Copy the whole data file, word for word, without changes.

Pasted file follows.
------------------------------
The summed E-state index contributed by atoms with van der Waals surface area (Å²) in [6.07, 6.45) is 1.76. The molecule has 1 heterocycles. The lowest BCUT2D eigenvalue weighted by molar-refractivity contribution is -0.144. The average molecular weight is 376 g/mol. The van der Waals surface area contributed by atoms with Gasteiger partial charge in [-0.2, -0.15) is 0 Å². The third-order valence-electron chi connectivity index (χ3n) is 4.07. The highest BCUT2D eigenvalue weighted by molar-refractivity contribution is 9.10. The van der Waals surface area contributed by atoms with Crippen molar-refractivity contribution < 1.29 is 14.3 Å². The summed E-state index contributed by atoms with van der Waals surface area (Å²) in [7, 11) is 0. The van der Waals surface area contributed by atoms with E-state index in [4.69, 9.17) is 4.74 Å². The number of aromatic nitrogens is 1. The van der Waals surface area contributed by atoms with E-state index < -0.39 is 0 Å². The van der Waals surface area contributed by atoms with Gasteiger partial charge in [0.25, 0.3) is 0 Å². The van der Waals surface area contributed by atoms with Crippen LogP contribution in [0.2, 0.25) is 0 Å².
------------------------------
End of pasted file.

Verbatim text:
The summed E-state index contributed by atoms with van der Waals surface area (Å²) in [6.07, 6.45) is 1.76. The molecule has 1 heterocycles. The lowest BCUT2D eigenvalue weighted by molar-refractivity contribution is -0.144. The average molecular weight is 376 g/mol. The van der Waals surface area contributed by atoms with Gasteiger partial charge in [-0.2, -0.15) is 0 Å². The third-order valence-electron chi connectivity index (χ3n) is 4.07. The highest BCUT2D eigenvalue weighted by molar-refractivity contribution is 9.10. The van der Waals surface area contributed by atoms with Crippen molar-refractivity contribution < 1.29 is 14.3 Å². The summed E-state index contributed by atoms with van der Waals surface area (Å²) in [7, 11) is 0. The van der Waals surface area contributed by atoms with E-state index in [4.69, 9.17) is 4.74 Å². The number of aromatic nitrogens is 1. The van der Waals surface area contributed by atoms with E-state index < -0.39 is 0 Å². The van der Waals surface area contributed by atoms with Gasteiger partial charge in [0.25, 0.3) is 0 Å². The van der Waals surface area contributed by atoms with Crippen LogP contribution in [0.2, 0.25) is 0 Å².